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Scouting the opponent: Breaking down a talented Notre Dame squad

The battle between Notre Dame's offensive line and Duke's defensive line will likely indicate who comes out with the win Saturday.
The battle between Notre Dame's offensive line and Duke's defensive line will likely indicate who comes out with the win Saturday.

College football is finally back. 

This Saturday, Duke will make the trip to South Bend, Ind., to take on No. 10 Notre Dame. Last year’s matchup in Durham resulted in a 38-7 rout in favor of the Fighting Irish, and if Duke wants to avoid a repeat occurrence, it will need all hands on deck this weekend. 

Remember his name: Kyle Hamilton

Duke needs to know exactly where Kyle Hamilton is on every single snap Saturday. The sophomore strong safety has a knack for finding the football and is the most dynamic playmaker on Notre Dame's defense. His four interceptions and five pass breakups last year landed him a PFF coverage grade of 89.7 as a true freshman. 

Hamilton has received warranted attention for his pass defense, but he can make an equally large impact on run plays. The Atlanta native plays fast and has natural football instincts that allow him to make big open-field tackles on outside run plays when he is the last line of defense. 

With the Blue Devils waiting as long as they did to name a starting quarterback, cohesion between the receivers and quarterback is a serious question. Hamilton knows how to use all 219 pounds of his 6-foot-4 frame when he makes a tackle, so he will make Blue Devil receivers pay for any errant lobs floated over the middle. 

Close the ‘Book’

Ian Book should be getting far more attention than he has gotten this offseason. Last season, the then-redshirt junior threw for 3,034 yards and led the Fighting Irish offense to 36.8 points per game, which placed 13th in the country. 

Book's completion percentage of 60.2 last year was accurate enough for head coach Brian Kelly to let him sling the ball around the field, and he's a much better runner than he gets credit for. The now-graduate senior is comfortable making the correct decision in the read-option and knows how to get positive yards when he pulls the handoff.

In last November's matchup against Duke, Book rushed for a season-high 139 yards, most of them coming from two read-option plays where he wriggled free for big gains. The Fighting Irish are going to lean on Book heavily to start the season off and rightfully so, as the California native is primed to build off his successful 2019 campaign. 

Prey on the receivers

Duke’s secondary is loaded with both talent and experience, making it the perfect aspect of its game to wreak havoc on the Fighting Irish. Notre Dame lost its three leading receivers from last season, most notably second-round NFL Draft selection Chase Claypool.

The Blue Devil defensive backs have a legitimate opportunity to make Book’s job miserable by rerouting and throwing complex coverages at the inexperienced Notre Dame receivers, giving edge rushers Chris Rumph II and Victor Dimukeje plenty of time to get to Book.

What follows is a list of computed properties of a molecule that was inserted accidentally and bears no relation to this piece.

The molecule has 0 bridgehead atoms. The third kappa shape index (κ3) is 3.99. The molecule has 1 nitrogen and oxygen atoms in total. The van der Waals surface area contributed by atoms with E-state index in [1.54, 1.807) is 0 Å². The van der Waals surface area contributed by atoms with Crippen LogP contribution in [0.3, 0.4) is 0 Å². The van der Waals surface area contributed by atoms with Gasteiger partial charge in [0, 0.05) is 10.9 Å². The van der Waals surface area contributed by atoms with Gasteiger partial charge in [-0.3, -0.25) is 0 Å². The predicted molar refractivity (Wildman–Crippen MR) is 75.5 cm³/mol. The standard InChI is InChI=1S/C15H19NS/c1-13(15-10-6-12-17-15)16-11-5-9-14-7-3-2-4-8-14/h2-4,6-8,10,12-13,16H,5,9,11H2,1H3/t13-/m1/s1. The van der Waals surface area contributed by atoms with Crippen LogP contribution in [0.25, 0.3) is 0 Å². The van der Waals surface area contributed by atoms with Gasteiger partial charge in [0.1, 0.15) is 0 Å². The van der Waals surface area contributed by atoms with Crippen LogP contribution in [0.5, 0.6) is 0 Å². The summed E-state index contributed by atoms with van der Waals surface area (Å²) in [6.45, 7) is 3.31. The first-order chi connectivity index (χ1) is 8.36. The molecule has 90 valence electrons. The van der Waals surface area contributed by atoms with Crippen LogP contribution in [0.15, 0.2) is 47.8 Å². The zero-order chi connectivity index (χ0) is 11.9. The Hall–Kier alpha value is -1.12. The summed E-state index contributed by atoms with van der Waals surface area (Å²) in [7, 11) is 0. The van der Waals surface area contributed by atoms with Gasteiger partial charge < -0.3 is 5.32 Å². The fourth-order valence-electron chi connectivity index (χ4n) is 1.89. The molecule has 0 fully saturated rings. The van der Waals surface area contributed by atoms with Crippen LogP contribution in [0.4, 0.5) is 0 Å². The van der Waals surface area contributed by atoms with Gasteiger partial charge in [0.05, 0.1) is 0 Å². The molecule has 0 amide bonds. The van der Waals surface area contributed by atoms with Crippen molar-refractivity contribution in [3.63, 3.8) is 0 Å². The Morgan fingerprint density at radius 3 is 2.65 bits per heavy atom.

Duke had nine interceptions last season, and if it wants to knock off the Fighting Irish, the secondary needs to prey on the lack of chemistry between Book and his new pass-catchers. This massive mismatch cannot be stressed enough, and is a clear aspect where Duke can change the game. 

Liam the lion

Left tackle: the unsung hero of every successful football team. Notre Dame’s Liam Eichenberg is no different, and is already getting attention as a potential first-round pick in the 2021 NFL Draft. Obviously the play of the left tackle is important in every game, but it is of particular importance against Duke.

The Blue Devils' biggest strength is their defensive ends in Rumph and Dimukeje, who make up one of the best pass-rush duos in the nation. They both line up all over the line of scrimmage, but whoever draws Eichenberg’s side is going to have a tougher afternoon.

Duke cannot let Notre Dame suppress its pass rush and give Book all day to sit in the pocket. Despite he and his receivers having few snaps together, Book is a good enough quarterback to throw a strike to anyone when he has enough time. Rumph and Dimukeje can get the motivation flowing for the Blue Devils with big sacks, and cannot let Eichenberg make them a non-factor.

South Bend but don’t break

Notre Dame’s defense ranked 12th in the country in points allowed per game last season despite being vulnerable to the ground game.

The Fighting Irish return their playmaking linebacker in Jeremiah Owusu-Koramoah, who tied for the team-lead in tackles in 2019. Notre Dame isn't particularly good in any singular phase of its defense, but it is extremely good at keeping opponents from scoring.

All of the team's starters outside of linebacker Shayne Simon already have significant experience at the college level, making up a defensive unit that has a level of cohesiveness and experience that makes up for its shortcomings on the stat sheet in individual categories. For Duke's new-look 2020 offense, it'll be as big a test as it'll get all season long.

Jake C. Piazza

Jake Piazza is a Trinity senior and was sports editor of The Chronicle's 117th volume.


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